Saturday, November 20, 2021

Engelbart Collective intelligence and IQ

Douglas Carl Engelbart (1925 – 2013) was instrumental in establishing human-computer interaction as an area of technical and psychological research, playing an instrumental role in the invention of the computer mouse, joystick and tracker-ball, also bitmapped screens and hypertext. These and other prophetic features were shown in the famous ‘Mother of all demos’ in 1968. He also put forward an early and full vision of collective intelligence and the idea of collective IQ. He envisioned much of this before the advent of the internet but foresaw the importance of networked knowledge and the networked organisation.

Collective intelligence

While in the Navy he read Vannevar Bush’s article As We May Think and saw the possibility of a shared network being able to be more than the sum of its parts.

We need to get better at getting better. To do this we needed to augment our individual intellects with techniques that leverage collective knowledge. He saw this as the solution to solving complex problems. He called this Bootstrapping and at the heart of the Bootstapping Paradigm was his Dynamic Knowledge Repository (DKR) which allowed a process called the  Concurrent Development, Integration and Application of Knowledge (CoDIAK). This DKTR is also subject to the CoDIAK process.

There is, of course, the human activity with tools and within networked technology but Englebart’s focus was on

A-level, core business as usual activities

B-level improvements on that process, such as quality control

C-level improving on the improvements. 

This C-level is the most im[ortant for exponential improvement. It is what he meant by getting better at being better and is an iterative process where lessons learnt are included in the process of improvement.

Collective IQ

Beyond the mere qualitative description of the web being a place where collective intelligence could flourish, in 1994 he proposed a measure for such intelligence - collective IQ. It measures ‘effectiveness’ or how well groups work together to anticipate and respond to problems and situations. 

This could be a product, service or research goal. Whatever the goal, Collective IQ determines the effectiveness of the response. Speed and quality of response are the key measures, along with development and deployment. It is not an abstract measure of reason but a measure of getting things done and completed, to meet the goal.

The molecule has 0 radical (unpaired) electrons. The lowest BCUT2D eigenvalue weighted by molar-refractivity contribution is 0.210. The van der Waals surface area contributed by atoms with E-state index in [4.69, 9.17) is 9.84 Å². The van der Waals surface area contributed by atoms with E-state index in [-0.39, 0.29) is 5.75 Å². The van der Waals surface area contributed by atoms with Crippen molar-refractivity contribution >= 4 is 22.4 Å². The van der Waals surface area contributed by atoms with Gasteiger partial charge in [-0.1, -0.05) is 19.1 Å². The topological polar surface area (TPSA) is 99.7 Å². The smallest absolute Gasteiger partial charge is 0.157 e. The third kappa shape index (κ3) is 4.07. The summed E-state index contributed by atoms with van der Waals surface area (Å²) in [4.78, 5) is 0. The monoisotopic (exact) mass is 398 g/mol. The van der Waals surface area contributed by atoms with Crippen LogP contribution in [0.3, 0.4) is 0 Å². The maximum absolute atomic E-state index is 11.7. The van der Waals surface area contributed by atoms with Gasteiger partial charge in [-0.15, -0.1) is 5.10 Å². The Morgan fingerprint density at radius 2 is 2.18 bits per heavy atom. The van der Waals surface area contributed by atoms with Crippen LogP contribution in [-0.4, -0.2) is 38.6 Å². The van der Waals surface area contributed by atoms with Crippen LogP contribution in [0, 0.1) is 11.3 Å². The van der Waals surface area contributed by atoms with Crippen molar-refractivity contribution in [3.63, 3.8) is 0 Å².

Complex goals need more collective IQ, so it is challenging projects, such as the Moonshot or Manhattan project that are often quoted as examples, where collective efforts resulted in goals being met faster and more effectively than they would have been, on the basis of a less collective effort.

The components of Collective IQ are, unlike the brain and individual IQ:

  1. Group process - collective ability to develop, integrate and apply knowledge to a goal

  2. Shared memory - gained, captured, accessed as a shared resource

Collective IQ can be raised or lowered through ignoring, obstructing the bootstrapping process.


The measurement of individual intelligence is hard enough, the measurement of collective intelligence that much harder, not only in terms of how one combines the individual inputs but also any additional value that images from it being a collective. It is not clear that any general measure could be possible.


Engelbart’s invention of the mouse and initalm work in envisioning the internet is reason enough to see him as an influential pioneer. His further work on collective intelligence saw the start of serious analysis of networks in terms of their emerging features as forms of collective effort and intelligence.


Boosting Our Collective IQ, by Douglas C. Engelbart, 1995

No comments: